The article notes that it is fast becoming a situation of “adapt or die” when it comes to the impetus for corporations to reduce their carbon footprints and contribute to mitigating the effects of climate change. “The spotlight is focused remorselessly on the role of technology in accelerating or mitigating climate change. As IT consumes a higher proportion of the enterprise energy budget, it is subject to more intense scrutiny. ‚ÄòGreen IT’ is now a critical issue, both in itself and as a key enabler of new environmental imperatives within the enterprise. Environmental sustainability in IT can no longer be treated as an optional extra or a PR plus point. It is becoming a fundamental business driver.
“They can start by setting targets for the IT contribution to electrical efficiency, recycling, cutting down business travel, managing equipment lifecycles, and adding sustainability to selection criteria for equipment, services and vendors. The ultimate aim is to tackle the much more challenging issues of sustainable IT and sustainable business. In short, say some, it is a case of adapt to climate change or die.”
IT: the Information Nexus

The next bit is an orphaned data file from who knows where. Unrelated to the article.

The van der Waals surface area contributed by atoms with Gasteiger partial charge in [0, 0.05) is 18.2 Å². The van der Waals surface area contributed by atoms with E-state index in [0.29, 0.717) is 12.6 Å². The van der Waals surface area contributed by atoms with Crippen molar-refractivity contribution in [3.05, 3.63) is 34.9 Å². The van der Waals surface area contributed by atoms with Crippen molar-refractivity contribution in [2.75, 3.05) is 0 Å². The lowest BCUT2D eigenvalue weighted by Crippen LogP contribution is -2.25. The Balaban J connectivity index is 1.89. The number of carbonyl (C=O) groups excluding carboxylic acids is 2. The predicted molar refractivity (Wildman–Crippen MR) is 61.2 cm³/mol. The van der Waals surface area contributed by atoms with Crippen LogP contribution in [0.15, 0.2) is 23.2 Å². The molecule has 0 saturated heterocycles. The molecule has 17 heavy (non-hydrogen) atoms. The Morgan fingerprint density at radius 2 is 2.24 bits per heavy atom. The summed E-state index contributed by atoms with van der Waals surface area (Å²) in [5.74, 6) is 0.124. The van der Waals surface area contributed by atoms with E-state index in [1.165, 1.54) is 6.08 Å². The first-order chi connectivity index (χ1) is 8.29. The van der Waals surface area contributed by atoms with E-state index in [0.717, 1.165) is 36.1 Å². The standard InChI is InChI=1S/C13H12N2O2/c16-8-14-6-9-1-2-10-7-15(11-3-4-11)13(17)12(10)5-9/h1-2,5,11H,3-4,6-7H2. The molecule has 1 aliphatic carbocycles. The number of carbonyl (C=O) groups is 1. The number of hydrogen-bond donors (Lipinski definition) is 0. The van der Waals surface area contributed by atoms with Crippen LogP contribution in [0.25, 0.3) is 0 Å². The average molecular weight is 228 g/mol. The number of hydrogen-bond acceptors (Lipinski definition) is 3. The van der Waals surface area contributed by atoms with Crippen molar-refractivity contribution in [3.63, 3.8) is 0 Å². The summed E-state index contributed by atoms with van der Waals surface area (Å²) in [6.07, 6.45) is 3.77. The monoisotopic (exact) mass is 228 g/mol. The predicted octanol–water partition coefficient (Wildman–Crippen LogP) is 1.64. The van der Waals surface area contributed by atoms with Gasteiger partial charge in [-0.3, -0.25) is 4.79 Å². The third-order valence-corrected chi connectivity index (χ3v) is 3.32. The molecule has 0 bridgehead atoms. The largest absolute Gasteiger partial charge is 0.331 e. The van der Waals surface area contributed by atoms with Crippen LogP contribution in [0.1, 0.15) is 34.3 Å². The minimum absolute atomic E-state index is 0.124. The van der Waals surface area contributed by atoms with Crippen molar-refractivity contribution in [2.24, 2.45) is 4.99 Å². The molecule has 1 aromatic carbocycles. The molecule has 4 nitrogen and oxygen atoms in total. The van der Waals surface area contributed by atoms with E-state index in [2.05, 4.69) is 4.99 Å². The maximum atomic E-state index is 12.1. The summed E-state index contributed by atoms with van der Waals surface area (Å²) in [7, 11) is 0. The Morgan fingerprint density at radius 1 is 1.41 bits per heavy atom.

Good data and information have always been the lifeblood of any organization. That’s only become abundantly clear with the tremendous strides and evolution of the IT industry over the last few decades. Moreover, in addition to the huge environmental impact of producing IT products, the need to capture and process ever greater amounts of data faster has meant that IT has become a larger and larger consumer of energy.
“Data centre power consumption is increasing at a compound annual growth rate of seven per cent, and, by 2009, electricity costs are expected to balloon from 10 to 30 per cent of the entire IT budget,” Cisco notes. “The CIO is central to the drive for greener IT and greener business. As IT has grown in importance and scale, the CIO has become responsible for a progressively larger share of enterprise energy costs.”
“As the personal touch point between business initiatives launched by the CEO and the right technological tools to implement them, the CIO is pivotal to the efforts of each enterprise in meeting new targets, both regulatory and market-driven. In doing so, the CIO is in a position to create a showcase environment that will enhance the company’s reputation as an environmentally responsible organization.”
Cisco also notes the necessity and importance of instituting rigorous carbon and environmental data gathering, accounting and reporting mechanisms. “This means carbon accounting will need to be progressively integrated by the CIO into an already complex portfolio of business priorities, starting with simple spreadsheets to include electrical power needs, road mileage and air miles alongside expenses and financial returns.
“As carbon account planning matures into a natural complement to fiscal account planning, the CIO will be a key enabler for cultural change towards a company policy that integrates green factors into all its daily activities. No CIO can afford to ignore the issue. CIOs need to start now to ensure that IT is a key player in the process.”